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Ballet Talk for Dancers

how do I stop!?


Guest MTdancer

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Guest MTdancer

I am having difficulty with a turn that we are working on in several of my classes, & and I am hoping that someone can give me a few pointers or things to visualize to help me out.

 

Here's the turn, as best as I can describe it. My instructor doesn't have a specific name for it - she calls it a piquée turn into arabesque. Basically, we do a series of three piquee turns across the floor ... the fourth one begins like a normal piquee turn, but at about halfway around, you bring your leg to arabesque and somehow, with much praying, stop turning while still in releve and balance. (So if you were going across the floor to the right, you end the series of turns in arabesque facing the right.)

 

My piquee turns are fine, and I can move my leg into arabesque ... but I just can't seem to find a way to stop when I am supposed to! We are also doing this turn in our pointe classes, and I find it even more difficult there!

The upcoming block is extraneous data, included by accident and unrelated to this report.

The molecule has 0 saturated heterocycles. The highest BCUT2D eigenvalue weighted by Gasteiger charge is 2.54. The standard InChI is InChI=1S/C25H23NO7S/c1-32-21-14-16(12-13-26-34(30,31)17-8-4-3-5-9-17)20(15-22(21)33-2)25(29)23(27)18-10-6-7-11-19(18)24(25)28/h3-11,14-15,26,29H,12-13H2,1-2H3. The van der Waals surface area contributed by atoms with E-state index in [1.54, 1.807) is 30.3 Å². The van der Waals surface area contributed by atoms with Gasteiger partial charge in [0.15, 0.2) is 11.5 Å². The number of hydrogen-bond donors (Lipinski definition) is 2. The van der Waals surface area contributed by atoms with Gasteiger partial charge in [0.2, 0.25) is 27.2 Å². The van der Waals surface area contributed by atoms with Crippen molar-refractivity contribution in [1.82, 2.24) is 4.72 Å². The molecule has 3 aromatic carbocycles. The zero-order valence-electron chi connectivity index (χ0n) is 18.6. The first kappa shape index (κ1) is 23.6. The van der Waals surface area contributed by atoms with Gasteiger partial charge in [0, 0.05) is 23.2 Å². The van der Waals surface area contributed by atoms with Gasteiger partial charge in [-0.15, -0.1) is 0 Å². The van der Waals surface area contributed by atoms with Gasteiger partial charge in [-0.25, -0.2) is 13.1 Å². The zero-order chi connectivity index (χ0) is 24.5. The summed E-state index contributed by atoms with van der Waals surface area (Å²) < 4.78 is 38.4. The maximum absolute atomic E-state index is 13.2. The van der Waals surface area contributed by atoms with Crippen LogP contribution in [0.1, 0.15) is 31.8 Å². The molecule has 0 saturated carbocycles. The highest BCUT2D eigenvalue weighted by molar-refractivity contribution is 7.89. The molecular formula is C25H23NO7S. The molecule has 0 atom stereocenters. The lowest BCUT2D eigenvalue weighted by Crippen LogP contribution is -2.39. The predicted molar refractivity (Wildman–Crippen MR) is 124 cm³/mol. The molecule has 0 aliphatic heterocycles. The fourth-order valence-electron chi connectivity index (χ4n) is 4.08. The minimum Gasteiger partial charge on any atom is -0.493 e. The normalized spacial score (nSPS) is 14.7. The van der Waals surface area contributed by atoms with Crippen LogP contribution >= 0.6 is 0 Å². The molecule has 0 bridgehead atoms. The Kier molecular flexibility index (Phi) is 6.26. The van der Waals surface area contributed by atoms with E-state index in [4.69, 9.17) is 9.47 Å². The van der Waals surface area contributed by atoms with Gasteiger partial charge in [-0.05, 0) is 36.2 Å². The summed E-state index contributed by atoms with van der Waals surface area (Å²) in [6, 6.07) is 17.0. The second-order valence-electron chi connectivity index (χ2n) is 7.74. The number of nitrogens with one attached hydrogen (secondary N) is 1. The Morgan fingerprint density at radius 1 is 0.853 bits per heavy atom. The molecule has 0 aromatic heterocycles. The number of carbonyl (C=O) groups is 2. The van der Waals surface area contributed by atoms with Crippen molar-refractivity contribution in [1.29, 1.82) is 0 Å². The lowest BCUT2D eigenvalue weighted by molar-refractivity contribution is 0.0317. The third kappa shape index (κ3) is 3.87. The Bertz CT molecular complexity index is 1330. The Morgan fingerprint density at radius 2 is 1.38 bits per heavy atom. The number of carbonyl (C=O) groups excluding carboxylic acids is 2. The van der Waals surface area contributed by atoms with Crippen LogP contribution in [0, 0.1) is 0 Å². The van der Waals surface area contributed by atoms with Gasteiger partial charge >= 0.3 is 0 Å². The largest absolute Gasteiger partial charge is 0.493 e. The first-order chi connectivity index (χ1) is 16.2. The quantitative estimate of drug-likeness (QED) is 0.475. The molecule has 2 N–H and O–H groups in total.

I have really been working on the idea of "oppositional force", trying to feel my leg in arabesque pulling out and away from me, which helps slow me down a bit, but I'm still not stopping when I need to! I am also finding myself turning in my standing leg, in an inadvertant attempt to stop myself ... not a pretty thing!

 

Any ideas? Also, is there an actually name for this turn? Thanks so much!

 

MTdancer

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Technically, it's called tour piqué en dedans terminé en arabesque. You may be entering the turns with too much force to make the simple opening into arabesque sufficient to overcome the turning movement. Have you ever seen a governor on an old-fashioned steam engine? It looks sort of like a gyroscope with two weights on a frame, which is preset before the engine is started to restrain how much torque the engine develops. If the weights are close to the central arbor of the mechanism, the engine goes faster. If they are set far out from the arbor (shaft), then the engine has to slow down.

 

Simply opening into arabesque should be enough to stop the turn. Try it with less force on the turns themselves. Especially en pointe, the turns should be doable with not much oomph at all.

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